August 15, 2010

Sometimes our south suburban landscape seems pretty bleak. Leaders of churches, cities, schools, businesses and community groups all over our region, all over the Chicago area, feel bowled over and knocked about by a bewildering array of social, economic and environmental concerns.

Homelessness and hunger are on the rise. Guns are more widely available than ever. All of our president's efforts to create prosperity and jobs get crushed by a recalcitrant Congress.

Illinois House Speaker Michael Madigan (D-Chicago) recently told the SouthtownStar that today's crisis is caused by one political party dedicated to delaying, denying and obstructing all progress, growth and reform until it is back in power. While most of us agree with Madigan, we still listen politely to the arguments of the other side.

Ministers go to a lot of meetings to deal with these problems. Many south suburban ministers, like me, have participated in countless hours of city council meetings, planning boards, school improvement committees, etc. Many of these meetings have a positive effect as church and community leaders plan and take action to solve unsolvable problems.

The meetings I enjoy the most are the meetings of the Ministers Conference of South Cook County. We are a group of small, strong and active churches committed to addressing and healing the wounds that touch so many people in our area. We recently met with the Bankers Community Action Committee (comprising several banks that serve our communities) and made great progress on a program to return businesses, jobs, prosperity - along with improved and credible banking services - to underserved south suburban communities. We hope to see good results soon.

Some people say the church should concentrate on the spiritual work of saving souls from sin and celebrating the sacraments but not on solving social problems. Sin is not just personal and moral failing. Today's sins are the conscious acts that destroy jobs, create poverty and degrade communities. The church is here to confront sin and to proclaim the message of repentance and salvation. To most clergy, the BP oil spill, closed factories, violence, hunger and homelessness certainly look like the results of sin (neglect, recklessness, bad planning). It is our job to call for repentance and change.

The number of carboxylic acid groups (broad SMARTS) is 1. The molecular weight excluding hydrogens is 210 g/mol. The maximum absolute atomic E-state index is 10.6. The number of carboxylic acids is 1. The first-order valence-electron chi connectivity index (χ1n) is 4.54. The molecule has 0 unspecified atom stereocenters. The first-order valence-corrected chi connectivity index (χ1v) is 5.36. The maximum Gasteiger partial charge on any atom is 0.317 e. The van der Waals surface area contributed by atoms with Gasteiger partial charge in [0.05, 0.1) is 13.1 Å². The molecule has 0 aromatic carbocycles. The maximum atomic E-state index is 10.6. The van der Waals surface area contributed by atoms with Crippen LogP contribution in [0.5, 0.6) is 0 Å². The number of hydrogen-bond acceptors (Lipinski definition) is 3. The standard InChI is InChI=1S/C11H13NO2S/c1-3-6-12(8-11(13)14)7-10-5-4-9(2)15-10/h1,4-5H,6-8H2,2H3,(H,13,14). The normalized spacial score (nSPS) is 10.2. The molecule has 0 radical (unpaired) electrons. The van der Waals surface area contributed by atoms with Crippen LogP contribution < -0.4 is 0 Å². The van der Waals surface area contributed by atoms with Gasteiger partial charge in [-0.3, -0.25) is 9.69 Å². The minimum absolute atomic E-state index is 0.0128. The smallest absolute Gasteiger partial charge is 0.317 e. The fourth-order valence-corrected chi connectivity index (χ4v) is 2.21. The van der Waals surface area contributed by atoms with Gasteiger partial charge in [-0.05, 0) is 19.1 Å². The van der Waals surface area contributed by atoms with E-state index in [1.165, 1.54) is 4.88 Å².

People say we have no Chicago-style hunger, poverty, homelessness or violence in the south suburbs. But my food pantry at St. Clement's Episcopal Church in Harvey and scores of other food programs in our region are at capacity. The recent gang killings of Adam Martinez in Park Forest and other innocent young people place us next in line to Chicago. We pray that the new Supreme Court ruling on guns will not bring fire and Armageddon to the south suburbs.

When you write a religion column, you must do more than preach and complain. Sometimes, you have to inspire church and community leaders with ideas and advice that give hope, courage and strength when life is rough and times are hard.

My good friend the Rev. Mike Stephenson and I recently compiled just such a list. Here it is.

Mike and Rod's 12 Rules for Church Survival, Mission and Growth

1. Don't wallow in powerless self-pity. Go out and do ministry.

2. Don't be paralyzed by depression and fear. Find new and effective ways to take action for God.

3. Get active as a congregation. Concentrate on growth and not on shrinking.

4. Find new ways to get the message out. Don't rely on silence to accomplish your goals.

5. Even if the community is not conducive to church growth, don't give up.

6. Unite around your goal of growth and ministry. Don't just struggle for survival.

7. If everything seems against you, God and the church still are on your side

8. If you go down, at least go down swinging.

9. Keep your ears and eyes open to the Holy Spirit. The spirit moves in very unexpected ways.

10. Never give up on the ministries God gives to you. If they are from God, God will not let them die.

11. Money is important, but mission is not only or exclusively about money.

12. Don't abandon ship. Don't go down with the ship. Bail and pray. God will keep you afloat.